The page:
Other work being undertaken by the organisation focussed on training staff in relation to energy reduction and efficiency and rolling the information out to residents via Housing Officers, literature, internet and resident group meetings.


Discussion ensued and the following issues were raised:-

• In response to a query from a Member, the Panel was informed that a number of electricity monitors had been purchased to help residents understand their energy consumption and highlight which appliances were costing the most to run. The monitors were currently being used in 40 properties then would be passed on to the next round of properties for use.

• Reference was made to water meters and it was queried whether Fabrick had installed or would consider the installation of water meters in residential properties. The Panel was advised that all new-build properties had to have water meters, however, this was not something that the organisation would be looking at for its older stock as often properties would house families and it could make properties difficult to let.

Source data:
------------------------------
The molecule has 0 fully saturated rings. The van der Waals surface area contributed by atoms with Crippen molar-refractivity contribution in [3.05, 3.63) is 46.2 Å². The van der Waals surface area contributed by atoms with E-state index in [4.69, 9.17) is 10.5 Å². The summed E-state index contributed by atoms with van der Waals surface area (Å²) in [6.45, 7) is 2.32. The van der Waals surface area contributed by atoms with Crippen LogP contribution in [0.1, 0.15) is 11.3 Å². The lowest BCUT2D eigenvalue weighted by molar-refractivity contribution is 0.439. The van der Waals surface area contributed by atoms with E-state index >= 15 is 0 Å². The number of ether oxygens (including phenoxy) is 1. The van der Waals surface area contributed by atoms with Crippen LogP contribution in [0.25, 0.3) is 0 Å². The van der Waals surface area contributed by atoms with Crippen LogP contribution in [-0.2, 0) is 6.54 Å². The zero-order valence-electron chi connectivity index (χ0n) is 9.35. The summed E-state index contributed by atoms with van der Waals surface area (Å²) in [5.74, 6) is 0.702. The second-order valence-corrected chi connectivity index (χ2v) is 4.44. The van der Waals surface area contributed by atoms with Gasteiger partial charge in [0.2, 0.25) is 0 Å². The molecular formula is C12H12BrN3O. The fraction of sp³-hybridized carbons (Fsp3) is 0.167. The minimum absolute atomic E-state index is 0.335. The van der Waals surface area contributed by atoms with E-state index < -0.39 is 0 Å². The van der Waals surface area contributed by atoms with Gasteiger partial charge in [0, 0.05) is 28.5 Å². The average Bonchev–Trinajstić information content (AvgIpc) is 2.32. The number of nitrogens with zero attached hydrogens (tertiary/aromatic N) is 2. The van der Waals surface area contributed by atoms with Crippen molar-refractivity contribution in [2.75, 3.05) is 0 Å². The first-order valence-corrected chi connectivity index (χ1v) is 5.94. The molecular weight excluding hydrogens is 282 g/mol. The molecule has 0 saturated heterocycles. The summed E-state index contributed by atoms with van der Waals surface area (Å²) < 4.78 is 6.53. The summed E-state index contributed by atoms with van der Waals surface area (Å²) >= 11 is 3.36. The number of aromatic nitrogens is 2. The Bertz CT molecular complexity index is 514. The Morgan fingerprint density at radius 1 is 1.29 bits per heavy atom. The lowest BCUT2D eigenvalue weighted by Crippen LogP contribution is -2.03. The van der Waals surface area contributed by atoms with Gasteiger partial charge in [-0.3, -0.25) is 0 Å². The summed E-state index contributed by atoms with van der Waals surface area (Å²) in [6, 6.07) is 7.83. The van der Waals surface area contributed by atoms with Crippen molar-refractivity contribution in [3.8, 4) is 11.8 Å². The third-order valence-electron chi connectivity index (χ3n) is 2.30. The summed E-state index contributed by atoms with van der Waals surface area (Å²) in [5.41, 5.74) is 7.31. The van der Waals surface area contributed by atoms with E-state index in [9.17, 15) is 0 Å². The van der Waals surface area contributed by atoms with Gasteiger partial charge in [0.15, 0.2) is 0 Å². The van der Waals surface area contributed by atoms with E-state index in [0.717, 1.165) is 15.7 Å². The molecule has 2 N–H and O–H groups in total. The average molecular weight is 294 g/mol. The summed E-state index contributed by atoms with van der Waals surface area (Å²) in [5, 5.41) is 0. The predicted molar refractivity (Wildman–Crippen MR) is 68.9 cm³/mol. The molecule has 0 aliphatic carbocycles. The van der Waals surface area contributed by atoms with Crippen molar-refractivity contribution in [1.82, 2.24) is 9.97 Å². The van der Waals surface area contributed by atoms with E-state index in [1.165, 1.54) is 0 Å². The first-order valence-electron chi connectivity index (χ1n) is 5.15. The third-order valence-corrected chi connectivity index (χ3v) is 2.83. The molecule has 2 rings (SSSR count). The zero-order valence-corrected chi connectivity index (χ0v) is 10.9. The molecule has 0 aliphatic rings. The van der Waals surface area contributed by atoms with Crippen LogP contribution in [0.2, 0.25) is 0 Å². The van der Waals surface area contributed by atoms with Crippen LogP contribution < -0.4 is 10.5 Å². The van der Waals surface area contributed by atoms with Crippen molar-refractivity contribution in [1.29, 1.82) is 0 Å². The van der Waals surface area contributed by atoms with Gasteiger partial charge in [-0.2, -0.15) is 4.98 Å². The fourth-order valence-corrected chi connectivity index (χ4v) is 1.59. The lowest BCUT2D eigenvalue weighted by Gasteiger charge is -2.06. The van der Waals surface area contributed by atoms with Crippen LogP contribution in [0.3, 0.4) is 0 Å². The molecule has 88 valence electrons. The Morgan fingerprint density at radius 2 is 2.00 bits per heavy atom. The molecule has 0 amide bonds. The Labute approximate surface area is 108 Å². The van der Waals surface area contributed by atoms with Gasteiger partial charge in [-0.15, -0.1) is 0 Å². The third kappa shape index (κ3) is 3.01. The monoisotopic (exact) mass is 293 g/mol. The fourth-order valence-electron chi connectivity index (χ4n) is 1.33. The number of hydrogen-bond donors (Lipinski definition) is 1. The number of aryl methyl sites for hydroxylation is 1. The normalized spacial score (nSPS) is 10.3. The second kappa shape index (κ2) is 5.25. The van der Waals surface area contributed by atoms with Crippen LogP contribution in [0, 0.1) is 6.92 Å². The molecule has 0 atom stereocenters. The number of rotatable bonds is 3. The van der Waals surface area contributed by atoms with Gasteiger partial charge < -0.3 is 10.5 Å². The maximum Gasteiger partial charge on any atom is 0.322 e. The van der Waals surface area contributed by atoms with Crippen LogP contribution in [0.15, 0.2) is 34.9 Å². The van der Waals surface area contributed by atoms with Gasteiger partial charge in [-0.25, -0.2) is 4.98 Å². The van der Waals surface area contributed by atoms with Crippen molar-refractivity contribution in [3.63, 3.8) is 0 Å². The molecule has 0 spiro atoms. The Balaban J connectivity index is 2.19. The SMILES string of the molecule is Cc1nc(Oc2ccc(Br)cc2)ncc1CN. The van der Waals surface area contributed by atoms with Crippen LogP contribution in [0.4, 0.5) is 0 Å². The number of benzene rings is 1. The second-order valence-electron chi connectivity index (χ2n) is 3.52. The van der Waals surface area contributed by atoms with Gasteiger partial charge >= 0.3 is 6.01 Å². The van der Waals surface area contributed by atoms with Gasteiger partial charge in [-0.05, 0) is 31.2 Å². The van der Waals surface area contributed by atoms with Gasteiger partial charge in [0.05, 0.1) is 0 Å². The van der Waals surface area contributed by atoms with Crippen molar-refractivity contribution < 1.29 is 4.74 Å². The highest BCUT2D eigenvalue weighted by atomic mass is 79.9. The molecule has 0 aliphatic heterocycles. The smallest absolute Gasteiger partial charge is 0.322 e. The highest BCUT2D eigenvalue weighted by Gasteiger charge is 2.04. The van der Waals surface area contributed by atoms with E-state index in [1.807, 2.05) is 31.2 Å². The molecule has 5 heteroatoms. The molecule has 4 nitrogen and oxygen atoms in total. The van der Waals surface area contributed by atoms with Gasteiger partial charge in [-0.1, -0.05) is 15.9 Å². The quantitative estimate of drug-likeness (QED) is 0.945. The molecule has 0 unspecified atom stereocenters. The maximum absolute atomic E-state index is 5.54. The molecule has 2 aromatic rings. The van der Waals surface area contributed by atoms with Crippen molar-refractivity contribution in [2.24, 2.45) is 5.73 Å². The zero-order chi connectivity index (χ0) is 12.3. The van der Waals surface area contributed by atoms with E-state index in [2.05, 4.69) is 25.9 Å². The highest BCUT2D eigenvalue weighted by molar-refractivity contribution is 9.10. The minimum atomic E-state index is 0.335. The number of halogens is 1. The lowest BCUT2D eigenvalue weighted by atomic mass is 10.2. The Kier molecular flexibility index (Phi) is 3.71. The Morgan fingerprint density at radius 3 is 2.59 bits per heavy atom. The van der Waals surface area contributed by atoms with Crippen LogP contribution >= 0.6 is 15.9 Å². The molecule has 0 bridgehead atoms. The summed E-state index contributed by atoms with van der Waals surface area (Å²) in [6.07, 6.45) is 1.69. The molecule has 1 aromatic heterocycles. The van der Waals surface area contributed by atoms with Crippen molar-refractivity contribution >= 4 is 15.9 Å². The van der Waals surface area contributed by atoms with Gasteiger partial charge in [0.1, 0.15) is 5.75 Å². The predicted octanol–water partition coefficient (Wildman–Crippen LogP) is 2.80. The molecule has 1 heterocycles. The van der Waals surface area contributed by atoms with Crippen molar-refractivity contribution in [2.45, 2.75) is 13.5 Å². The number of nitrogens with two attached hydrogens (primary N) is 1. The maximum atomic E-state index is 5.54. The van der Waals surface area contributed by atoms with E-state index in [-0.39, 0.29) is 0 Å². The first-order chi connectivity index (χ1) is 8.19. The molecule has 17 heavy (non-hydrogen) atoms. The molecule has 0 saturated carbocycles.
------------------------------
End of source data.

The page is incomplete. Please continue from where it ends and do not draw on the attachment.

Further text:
• In response to a query, Members were informed that Fabrick had a dedicated ‘Tandem’ Team that provided support and advice to residents with their energy bills and to assist them in ensuring they were on the correct tariff with their energy supplier, etc.

• In relation to encouraging residents to come together to seek out a single energy supplier on the best tariff, it was confirmed that this was not something that Fabrick was currently considering.

• Reference was made to a recent scheme in Gresham Ward to provide external wall insulation where the properties were older and had no cavity walls. An example was provided in relation to a resident who had found a saving of at least £10 per week on energy bills following the installation of the insulation.